Surprise, surprise: more proof that hatcheries harm wild steelhead

Study shows that hatchery steelhead domesticate rapidly and pass it on
steelhead face
Photo: Daniel J. Sheets

For those that care about wild steelhead, the idea that hatchery-raised and wild steelhead don't mix has long been a matter of common sense. Wild steelhead are a marvel. Raised in our rivers and streams, they migrate to our oceans where they battle harsh conditions and staggering odds against survival. Those that do survive, and return to the rivers and streams where they were reared, pass on their uniquely adapted genetics to a new generation of wild steelhead. For many of us, it stands to reason that mixing in millions of hatchery steelhead — which are bred and raised in concrete tanks where pellet-feeding and crowded conditions are the order of the day — with our wild steelhead would inevitably lead to a degradation of our wild stocks. However, hatchery proponents have long argued that hatchery and wild steelhead do not differ significantly at the genetic level and that inter-breeding these two stocks presents no danger to the fitness of our wild steelhead.

A study published yesterday in Nature Communications offers evidence that not only do hatchery steelhead and wild steelhead differ genetically, but that these differences are major, can occur in a single generation and can be passed on to offspring. The study, which was performed by scientists Michael Blouin of Oregon State University and Mark Christie of Purdue University and was supported by the Bonneville Power Administration and the Oregon Department of Fish and Wildlife, was conducted on winter-run steelhead from the Hood River in Oregon.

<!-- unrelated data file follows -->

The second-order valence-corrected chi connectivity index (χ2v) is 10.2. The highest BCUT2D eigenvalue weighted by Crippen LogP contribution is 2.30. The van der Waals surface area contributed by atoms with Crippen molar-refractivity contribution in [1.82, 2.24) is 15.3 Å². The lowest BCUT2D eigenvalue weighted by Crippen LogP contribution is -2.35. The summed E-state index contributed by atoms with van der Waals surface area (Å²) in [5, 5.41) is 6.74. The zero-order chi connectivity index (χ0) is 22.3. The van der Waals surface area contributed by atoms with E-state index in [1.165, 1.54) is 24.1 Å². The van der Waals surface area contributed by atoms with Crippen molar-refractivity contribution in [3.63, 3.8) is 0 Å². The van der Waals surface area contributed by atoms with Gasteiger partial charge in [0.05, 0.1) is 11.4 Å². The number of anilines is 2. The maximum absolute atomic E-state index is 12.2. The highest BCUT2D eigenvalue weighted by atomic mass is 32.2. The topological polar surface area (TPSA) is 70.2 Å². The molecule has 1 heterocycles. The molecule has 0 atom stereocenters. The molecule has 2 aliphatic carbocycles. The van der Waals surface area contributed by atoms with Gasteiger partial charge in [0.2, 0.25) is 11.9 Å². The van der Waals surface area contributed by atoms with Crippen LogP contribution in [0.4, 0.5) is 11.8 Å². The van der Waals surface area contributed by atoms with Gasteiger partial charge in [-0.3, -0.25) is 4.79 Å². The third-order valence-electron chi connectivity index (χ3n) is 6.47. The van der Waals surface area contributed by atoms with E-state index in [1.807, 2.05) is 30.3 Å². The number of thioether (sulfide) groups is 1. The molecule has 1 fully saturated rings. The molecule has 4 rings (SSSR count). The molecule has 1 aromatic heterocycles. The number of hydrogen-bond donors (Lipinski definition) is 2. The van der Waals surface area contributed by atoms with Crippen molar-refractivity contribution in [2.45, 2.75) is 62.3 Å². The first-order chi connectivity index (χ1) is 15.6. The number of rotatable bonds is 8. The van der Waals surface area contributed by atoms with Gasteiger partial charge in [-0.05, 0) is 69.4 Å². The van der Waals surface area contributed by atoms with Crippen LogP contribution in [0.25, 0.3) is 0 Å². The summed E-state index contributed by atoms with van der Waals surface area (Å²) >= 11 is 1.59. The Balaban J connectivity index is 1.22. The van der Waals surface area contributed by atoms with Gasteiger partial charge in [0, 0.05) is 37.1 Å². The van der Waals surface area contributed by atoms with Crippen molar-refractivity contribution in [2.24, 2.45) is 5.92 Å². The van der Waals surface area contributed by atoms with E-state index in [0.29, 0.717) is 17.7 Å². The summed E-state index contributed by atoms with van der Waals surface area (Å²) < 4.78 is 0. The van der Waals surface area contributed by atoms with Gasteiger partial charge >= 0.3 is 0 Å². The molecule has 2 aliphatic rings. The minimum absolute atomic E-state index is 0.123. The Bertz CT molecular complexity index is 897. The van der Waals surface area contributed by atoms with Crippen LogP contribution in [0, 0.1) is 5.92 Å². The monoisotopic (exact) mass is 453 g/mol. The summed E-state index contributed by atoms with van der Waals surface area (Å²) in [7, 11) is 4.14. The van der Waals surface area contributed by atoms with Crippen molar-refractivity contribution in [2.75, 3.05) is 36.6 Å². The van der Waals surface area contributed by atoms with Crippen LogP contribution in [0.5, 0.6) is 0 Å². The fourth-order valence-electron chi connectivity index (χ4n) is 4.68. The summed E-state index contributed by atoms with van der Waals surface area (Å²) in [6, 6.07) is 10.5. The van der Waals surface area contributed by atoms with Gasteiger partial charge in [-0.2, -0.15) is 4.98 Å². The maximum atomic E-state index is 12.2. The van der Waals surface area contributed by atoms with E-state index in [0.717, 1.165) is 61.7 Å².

Hatchery steelhead are considered to be a domesticated animal. Like other once-wild animals that have been transferred to artificial environments, the unique conditions of human-created environments lead to genetic adaptations, some of which can occur very rapidly. These modifications lead to populations that are more genetically suited to survival in their artificial environments than in the wild environment from which their species originated.

However, while the genetic effects of domestication are well documented, much remains unknown about the underlying genetic mechanisms by which domestication occurs. Blouin and Christie's study compared the offspring of wild (W) and hatchery (H) steelhead raised in a common environment in order to examine differences in genetic expression.

According to the study, "A series of crosses involving two first-generation hatchery fish (HxH), two wild fish (WxW), or one hatchery and one wild fish (HxW and WxH reciprocal crosses) were performed at the Parkdale hatchery. The offspring were reared in an identical environment at the hatchery until the swim-up fry stage" at which point the fish were collected and their genetic sequences examined.

Perhaps not surprisingly, the researchers found that the offspring of wild fish (WxW) and first-generation hatchery fish (HxH) differed in the activity of more than 700 genes.